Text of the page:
In grade school, the young Roberto was the typical boy on the go—inquisitive, naughty, and dogged. Together with some classmates, he at times figured in petty brawls that prompted his teachers to call on his parents. In class, he busied himself doodling and drawing. But later, his skills in illustration would come in handy when he himself would lecture on Philippine society and revolution.
In high school, Ka Roberto and his siblings were active in progressive youth organizations. They became adept at organizing and instruction work.
Never did their parents restrain them from their activism, but continued to give them advice and shared lessons from their own experiences. They also encouraged them to integrate with the peasants in the countryside and the urban workers in the factories. Exposure to the life and struggles of the poor peasants and workers further kindled the siblings’ revolutionary spirit. Soon, they too were initiated into the Party.
When Ka Roberto dropped out of school and decided to work full time in the movement, his parents respected his decision, no matter how much they wanted him to finish his studies to enhance his capabilities in fulfilling revolutionary tasks. He gave up the opportunity to enroll at the UP College of Fine Arts and a scholarship in another state university. Upon reaching 18, he opted to join the New People’s Army, convincing his parents that whatever skills were available in school, he could also learn from his work with the masses in the revolution. His parents fully understood him. In fact, they were elated over his decision, which inspired and made the whole family proud. Everyone felt that every single addition to the people’s army is a valued reinforcement, a multiplier-factor for the growth and strength of the revolution.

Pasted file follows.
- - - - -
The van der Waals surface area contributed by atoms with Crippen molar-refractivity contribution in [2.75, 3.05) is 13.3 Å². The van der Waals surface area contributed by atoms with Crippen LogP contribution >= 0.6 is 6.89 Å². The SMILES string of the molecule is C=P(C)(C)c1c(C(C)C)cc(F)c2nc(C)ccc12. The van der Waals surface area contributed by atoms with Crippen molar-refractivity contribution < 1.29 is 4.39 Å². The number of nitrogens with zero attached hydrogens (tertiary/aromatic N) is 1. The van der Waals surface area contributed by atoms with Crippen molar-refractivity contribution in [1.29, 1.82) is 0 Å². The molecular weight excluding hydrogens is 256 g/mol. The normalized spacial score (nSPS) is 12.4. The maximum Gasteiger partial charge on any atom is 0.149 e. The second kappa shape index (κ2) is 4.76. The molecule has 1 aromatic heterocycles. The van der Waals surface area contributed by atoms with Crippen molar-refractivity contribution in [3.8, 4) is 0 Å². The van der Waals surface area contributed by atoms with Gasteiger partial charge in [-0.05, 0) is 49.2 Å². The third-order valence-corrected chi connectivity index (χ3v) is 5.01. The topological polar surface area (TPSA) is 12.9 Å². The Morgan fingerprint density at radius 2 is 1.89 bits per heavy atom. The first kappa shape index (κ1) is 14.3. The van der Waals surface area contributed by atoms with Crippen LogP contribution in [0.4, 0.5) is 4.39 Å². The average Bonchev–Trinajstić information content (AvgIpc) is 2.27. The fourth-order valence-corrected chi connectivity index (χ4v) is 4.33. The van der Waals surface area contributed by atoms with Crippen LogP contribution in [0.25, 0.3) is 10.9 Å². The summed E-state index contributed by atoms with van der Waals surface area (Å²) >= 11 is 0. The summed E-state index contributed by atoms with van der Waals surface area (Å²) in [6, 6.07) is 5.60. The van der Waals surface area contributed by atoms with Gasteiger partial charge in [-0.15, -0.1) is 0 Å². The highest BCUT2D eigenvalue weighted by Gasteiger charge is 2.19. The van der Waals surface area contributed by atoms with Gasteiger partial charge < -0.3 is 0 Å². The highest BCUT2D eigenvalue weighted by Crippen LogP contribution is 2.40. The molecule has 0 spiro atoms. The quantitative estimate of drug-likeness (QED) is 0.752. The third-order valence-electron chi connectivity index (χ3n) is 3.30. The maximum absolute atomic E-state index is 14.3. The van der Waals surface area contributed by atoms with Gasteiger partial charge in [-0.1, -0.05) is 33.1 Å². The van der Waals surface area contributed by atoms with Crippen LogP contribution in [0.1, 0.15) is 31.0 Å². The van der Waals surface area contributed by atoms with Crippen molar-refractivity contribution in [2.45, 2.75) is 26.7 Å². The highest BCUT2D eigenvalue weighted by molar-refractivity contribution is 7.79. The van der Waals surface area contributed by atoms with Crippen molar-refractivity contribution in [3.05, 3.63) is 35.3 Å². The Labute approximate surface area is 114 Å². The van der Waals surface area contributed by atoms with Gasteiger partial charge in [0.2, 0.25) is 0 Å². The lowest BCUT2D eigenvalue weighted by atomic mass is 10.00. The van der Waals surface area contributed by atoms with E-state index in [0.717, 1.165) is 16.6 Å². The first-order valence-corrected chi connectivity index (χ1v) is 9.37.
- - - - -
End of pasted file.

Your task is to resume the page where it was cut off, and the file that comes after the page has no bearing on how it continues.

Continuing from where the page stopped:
Providing deeper insight into his decision, Ka Roberto explained: “I had been with the urban movement for a long time before I decided to join the revolutionary army, The current situation of the Philippine society and the growing demand of the revolution spurred me to take a new course in my life. I don’t want to waste my time on trivial things, like engrossing in senseless games and chats on the internet. I prefer to offer the vigor and sinew of my youth for the revolution. We are young only once. I do not want to squander the time of my youth and forever regret it.”
For a moment he was pensive, then shared what had preoccupied his mind. “Have we pondered why the farmers who till the soil and produce the food have nothing to eat?”
In Mindanao, the land of promise, Ka Roberto found his niche among the Lumad people. He mastered not only their different spoken languages — Visayan, Ilonggo, Mandaya, Bagobo, Manobo — but also their way of life which he imbibed. For two years now he has been assigned in different guerilla fronts under the Pulang Bagani Battalion (PBB) of the Southern Mindanao Region.
Last year, Ka Roberto got married to his comrade-in-arms. He is now a proud father to a child who will be raised the way he and his siblings were brought up. This child and those who will come after him will be nurtured by—and, in turn, will manifest selfless love for—the revolution and the masses.